Ninepoint Enhanced Equity Strategy

March 2019 Commentary

Worries over a global slow down continued to fade last month allowing equity markets to extend their 2019 rally in March with the S&P 500 up 1.8% and the S&P/TSX 60 up a more modest 0.6%. The Canadian dollar fell 1.4% for the month, pushing the US$ return of the unhedged S&P 500 to 3.2% in March. Prices for crude oil continued to recover from their swoon during the fourth quarter of last year and prices for WTI gained 4.5%. Despite the substantial gain for crude oil from its lows (up over 33%) equity prices for energy related companies continue to lag. Although up roughly 20% from their lows, share performance for energy companies was largely negative in March with the XEG sector ETF down almost 2% despite the 4.5% gain in crude prices. Finally, gold gave back some of its gains from earlier in the year, falling 1.9% in March as worries over future inflation (which were already low) fell further.

We were not in the recession camp during the selloff late last year, and we are still not in the recession camp as we have moved through the first quarter. Yes, economic data, particularly sentiment data, softened meaningfully exiting 2018 and for the first part of 2019; however, there were also several headwinds that played a role. Anxiety of the China/US trade dispute, fears over the Fed over tightening, worries the US government could shut down (which it did) and typical weak first quarter seasonality all played a role. Add to those factors tough year over year earnings growth comparisons as last year’s tax cuts are lapped and the outlook looked risky. Yet here we stand, entering the second quarter, with the China trade spat increasingly looking resolved (if only superficially), The Fed on hold and sounding dovish, the shutdown over and largely forgotten, vastly improved seasonality and a labour market that has continued to meet or beat expectations so far this year.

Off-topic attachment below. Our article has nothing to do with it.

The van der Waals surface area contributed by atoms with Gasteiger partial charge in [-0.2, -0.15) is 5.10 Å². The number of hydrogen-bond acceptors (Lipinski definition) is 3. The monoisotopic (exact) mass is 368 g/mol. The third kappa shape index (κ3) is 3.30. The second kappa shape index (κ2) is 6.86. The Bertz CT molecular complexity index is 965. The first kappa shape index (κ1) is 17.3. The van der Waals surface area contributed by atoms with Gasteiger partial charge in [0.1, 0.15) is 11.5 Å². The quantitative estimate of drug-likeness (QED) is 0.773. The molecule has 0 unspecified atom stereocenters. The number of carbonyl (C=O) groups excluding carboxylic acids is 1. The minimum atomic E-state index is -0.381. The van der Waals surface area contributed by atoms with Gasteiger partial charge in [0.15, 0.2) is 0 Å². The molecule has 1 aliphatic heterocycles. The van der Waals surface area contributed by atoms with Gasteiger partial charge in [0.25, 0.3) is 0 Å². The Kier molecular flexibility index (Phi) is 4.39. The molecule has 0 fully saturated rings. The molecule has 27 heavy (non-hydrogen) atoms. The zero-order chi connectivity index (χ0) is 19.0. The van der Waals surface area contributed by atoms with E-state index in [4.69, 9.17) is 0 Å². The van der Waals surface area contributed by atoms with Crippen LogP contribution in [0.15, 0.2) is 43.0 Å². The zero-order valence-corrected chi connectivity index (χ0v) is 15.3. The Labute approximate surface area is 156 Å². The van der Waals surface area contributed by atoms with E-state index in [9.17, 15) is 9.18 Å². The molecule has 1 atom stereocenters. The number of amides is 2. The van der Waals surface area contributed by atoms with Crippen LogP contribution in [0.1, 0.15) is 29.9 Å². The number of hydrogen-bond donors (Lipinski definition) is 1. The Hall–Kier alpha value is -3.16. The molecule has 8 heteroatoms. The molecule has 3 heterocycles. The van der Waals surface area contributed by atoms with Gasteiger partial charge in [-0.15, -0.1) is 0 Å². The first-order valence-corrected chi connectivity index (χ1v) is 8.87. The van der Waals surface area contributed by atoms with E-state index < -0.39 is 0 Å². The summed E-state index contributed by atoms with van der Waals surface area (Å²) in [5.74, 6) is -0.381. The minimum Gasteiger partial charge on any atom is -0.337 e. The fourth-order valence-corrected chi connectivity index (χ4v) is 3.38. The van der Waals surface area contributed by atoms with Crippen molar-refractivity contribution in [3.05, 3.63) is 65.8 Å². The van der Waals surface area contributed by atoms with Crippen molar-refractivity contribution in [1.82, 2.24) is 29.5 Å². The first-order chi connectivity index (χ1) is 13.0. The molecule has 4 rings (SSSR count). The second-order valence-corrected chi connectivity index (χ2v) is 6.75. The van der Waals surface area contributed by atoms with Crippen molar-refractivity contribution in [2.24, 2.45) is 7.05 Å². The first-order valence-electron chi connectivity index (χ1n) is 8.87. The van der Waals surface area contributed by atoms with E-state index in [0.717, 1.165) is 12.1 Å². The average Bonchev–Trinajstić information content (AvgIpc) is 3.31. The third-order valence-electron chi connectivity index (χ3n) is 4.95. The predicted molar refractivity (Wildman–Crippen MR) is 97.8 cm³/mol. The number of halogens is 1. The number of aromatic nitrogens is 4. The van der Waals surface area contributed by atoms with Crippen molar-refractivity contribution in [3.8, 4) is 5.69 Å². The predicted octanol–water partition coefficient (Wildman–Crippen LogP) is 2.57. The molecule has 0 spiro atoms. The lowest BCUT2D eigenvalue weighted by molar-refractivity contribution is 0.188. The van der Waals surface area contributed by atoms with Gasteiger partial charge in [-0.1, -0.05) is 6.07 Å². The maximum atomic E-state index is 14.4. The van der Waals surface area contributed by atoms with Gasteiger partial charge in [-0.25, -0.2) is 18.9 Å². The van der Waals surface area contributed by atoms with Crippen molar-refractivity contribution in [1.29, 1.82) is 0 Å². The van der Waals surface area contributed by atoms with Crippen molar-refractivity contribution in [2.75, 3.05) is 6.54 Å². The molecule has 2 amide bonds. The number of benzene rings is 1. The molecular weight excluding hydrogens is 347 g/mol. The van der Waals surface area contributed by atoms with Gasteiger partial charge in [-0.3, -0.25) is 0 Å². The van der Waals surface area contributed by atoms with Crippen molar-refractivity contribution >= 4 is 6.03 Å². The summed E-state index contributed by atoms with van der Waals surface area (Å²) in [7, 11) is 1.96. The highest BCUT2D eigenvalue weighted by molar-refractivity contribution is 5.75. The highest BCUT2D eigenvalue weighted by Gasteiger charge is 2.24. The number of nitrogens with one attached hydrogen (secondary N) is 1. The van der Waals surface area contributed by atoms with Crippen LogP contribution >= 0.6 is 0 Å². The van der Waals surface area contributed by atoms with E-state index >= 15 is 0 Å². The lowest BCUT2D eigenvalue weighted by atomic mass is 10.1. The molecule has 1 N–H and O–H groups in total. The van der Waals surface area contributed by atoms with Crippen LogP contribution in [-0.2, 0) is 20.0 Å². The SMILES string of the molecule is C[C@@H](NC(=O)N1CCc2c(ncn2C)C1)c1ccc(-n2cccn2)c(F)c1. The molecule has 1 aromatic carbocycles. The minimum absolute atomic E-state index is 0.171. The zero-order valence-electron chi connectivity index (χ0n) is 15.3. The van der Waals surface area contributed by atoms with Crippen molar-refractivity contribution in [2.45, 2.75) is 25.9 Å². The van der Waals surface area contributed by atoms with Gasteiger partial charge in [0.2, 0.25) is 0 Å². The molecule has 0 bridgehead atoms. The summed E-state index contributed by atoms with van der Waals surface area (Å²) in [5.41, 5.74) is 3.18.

In our view, we think the wind can remain at our backs for some time to come. With improving growth, steady (or softening) inflation (which is keeping central bank policy on a dovish path), reduced trade tensions (as Trump pauses his tariff campaign in light of the 2020 election) all that is left to really worry about is whether earnings can actually grow this year and, if so, how much should we pay for that growth?

Earnings estimates for the S&P 500 have been steadily moving lower for weeks and now stand at $166 (bottom-up)/$171 (top-down) for 2019 and $184.65 (bottom-up)/~$180-181 (top-down) for 2020. Most investors seem to be penciling in ~$180-182 for 2020 and based on that range the S&P is presently trading at ~16x exactly. We believe the earnings bar is now set low enough to allow the “meet and beat” cycle to resume again and, if we are right, the first quarter earnings season could provide the fuel to continue to push equity markets higher. Our two largest sector allocations, Financials and Energy, remain substantially undervalued in our view and are both poised to beat very low investor expectations and deliver excellent earnings and cash flow, especially relative to their very low current valuations. With WTI now over US$60 and Brent crude approaching US$70, we believe our energy holdings can deliver exceptional cash flow yields (20% or more) and return capital to shareholders through increasing share buybacks. Likewise, investors have been too focused on net interest margins (NIMs) for our bank holdings and are ignoring their tremendous earnings power as they enjoy strong balance sheets (including their capital buffers), continued loan growth, low credit losses and excellent cost control. Elsewhere in the portfolio we effectively reduced our weighting in U.S. healthcare related stocks to a toehold position (roughly 1%) as we entered March over concerns the Democratic presidential campaign would introduce increasing rhetoric surrounding “healthcare for all” – a clear negative for healthcare insurers and providers. We kept our hedging book relatively short dated during the year to date rally in order to minimize the hedge burn as indices moved consistently higher but we have started to extend out our expiry dates at current levels (at or above 2800 on the S&P).